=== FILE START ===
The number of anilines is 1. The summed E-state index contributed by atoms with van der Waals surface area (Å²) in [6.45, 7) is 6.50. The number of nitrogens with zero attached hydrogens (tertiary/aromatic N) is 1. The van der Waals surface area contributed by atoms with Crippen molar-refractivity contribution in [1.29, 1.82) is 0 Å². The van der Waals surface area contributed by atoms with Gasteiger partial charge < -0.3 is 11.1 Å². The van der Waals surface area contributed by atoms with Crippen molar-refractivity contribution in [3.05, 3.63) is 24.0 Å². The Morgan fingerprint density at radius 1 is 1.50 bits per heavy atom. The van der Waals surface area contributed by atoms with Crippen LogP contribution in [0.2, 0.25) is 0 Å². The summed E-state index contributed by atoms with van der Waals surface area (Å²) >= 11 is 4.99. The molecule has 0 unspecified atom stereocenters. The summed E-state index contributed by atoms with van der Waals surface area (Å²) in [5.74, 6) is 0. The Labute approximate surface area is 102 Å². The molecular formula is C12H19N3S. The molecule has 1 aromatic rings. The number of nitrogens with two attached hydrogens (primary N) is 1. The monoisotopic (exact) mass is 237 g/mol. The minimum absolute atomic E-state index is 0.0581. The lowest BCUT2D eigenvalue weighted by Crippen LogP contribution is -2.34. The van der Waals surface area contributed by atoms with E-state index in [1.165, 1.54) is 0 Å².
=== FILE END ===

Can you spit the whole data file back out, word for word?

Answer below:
The number of anilines is 1. The summed E-state index contributed by atoms with van der Waals surface area (Å²) in [6.45, 7) is 6.50. The number of nitrogens with zero attached hydrogens (tertiary/aromatic N) is 1. The van der Waals surface area contributed by atoms with Crippen molar-refractivity contribution in [1.29, 1.82) is 0 Å². The van der Waals surface area contributed by atoms with Gasteiger partial charge < -0.3 is 11.1 Å². The van der Waals surface area contributed by atoms with Crippen molar-refractivity contribution in [3.05, 3.63) is 24.0 Å². The Morgan fingerprint density at radius 1 is 1.50 bits per heavy atom. The van der Waals surface area contributed by atoms with Crippen LogP contribution in [0.2, 0.25) is 0 Å². The summed E-state index contributed by atoms with van der Waals surface area (Å²) >= 11 is 4.99. The molecule has 0 unspecified atom stereocenters. The summed E-state index contributed by atoms with van der Waals surface area (Å²) in [5.74, 6) is 0. The Labute approximate surface area is 102 Å². The molecular formula is C12H19N3S. The molecule has 1 aromatic rings. The number of nitrogens with two attached hydrogens (primary N) is 1. The monoisotopic (exact) mass is 237 g/mol. The minimum absolute atomic E-state index is 0.0581. The lowest BCUT2D eigenvalue weighted by Crippen LogP contribution is -2.34. The van der Waals surface area contributed by atoms with E-state index in [1.165, 1.54) is 0 Å².